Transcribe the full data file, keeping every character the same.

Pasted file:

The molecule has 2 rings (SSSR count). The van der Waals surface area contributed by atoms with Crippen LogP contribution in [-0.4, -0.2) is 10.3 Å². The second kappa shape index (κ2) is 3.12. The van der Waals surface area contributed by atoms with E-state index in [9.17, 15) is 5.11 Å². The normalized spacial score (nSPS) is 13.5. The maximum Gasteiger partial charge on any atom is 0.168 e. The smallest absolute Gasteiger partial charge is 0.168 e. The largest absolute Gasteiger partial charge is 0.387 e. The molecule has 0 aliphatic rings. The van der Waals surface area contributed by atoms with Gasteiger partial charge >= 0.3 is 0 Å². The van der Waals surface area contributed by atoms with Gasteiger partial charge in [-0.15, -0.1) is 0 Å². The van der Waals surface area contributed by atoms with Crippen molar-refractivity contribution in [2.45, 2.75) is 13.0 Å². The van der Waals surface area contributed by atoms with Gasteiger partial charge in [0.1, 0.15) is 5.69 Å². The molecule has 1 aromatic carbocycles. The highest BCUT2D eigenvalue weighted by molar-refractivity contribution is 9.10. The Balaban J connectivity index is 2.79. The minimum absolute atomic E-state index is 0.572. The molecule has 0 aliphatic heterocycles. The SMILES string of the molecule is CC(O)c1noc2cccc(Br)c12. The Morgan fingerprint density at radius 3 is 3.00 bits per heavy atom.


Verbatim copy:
The molecule has 2 rings (SSSR count). The van der Waals surface area contributed by atoms with Crippen LogP contribution in [-0.4, -0.2) is 10.3 Å². The second kappa shape index (κ2) is 3.12. The van der Waals surface area contributed by atoms with E-state index in [9.17, 15) is 5.11 Å². The normalized spacial score (nSPS) is 13.5. The maximum Gasteiger partial charge on any atom is 0.168 e. The smallest absolute Gasteiger partial charge is 0.168 e. The largest absolute Gasteiger partial charge is 0.387 e. The molecule has 0 aliphatic rings. The van der Waals surface area contributed by atoms with Gasteiger partial charge >= 0.3 is 0 Å². The van der Waals surface area contributed by atoms with Gasteiger partial charge in [-0.15, -0.1) is 0 Å². The van der Waals surface area contributed by atoms with Crippen molar-refractivity contribution in [2.45, 2.75) is 13.0 Å². The van der Waals surface area contributed by atoms with Gasteiger partial charge in [0.1, 0.15) is 5.69 Å². The molecule has 1 aromatic carbocycles. The highest BCUT2D eigenvalue weighted by molar-refractivity contribution is 9.10. The Balaban J connectivity index is 2.79. The minimum absolute atomic E-state index is 0.572. The molecule has 0 aliphatic heterocycles. The SMILES string of the molecule is CC(O)c1noc2cccc(Br)c12. The Morgan fingerprint density at radius 3 is 3.00 bits per heavy atom.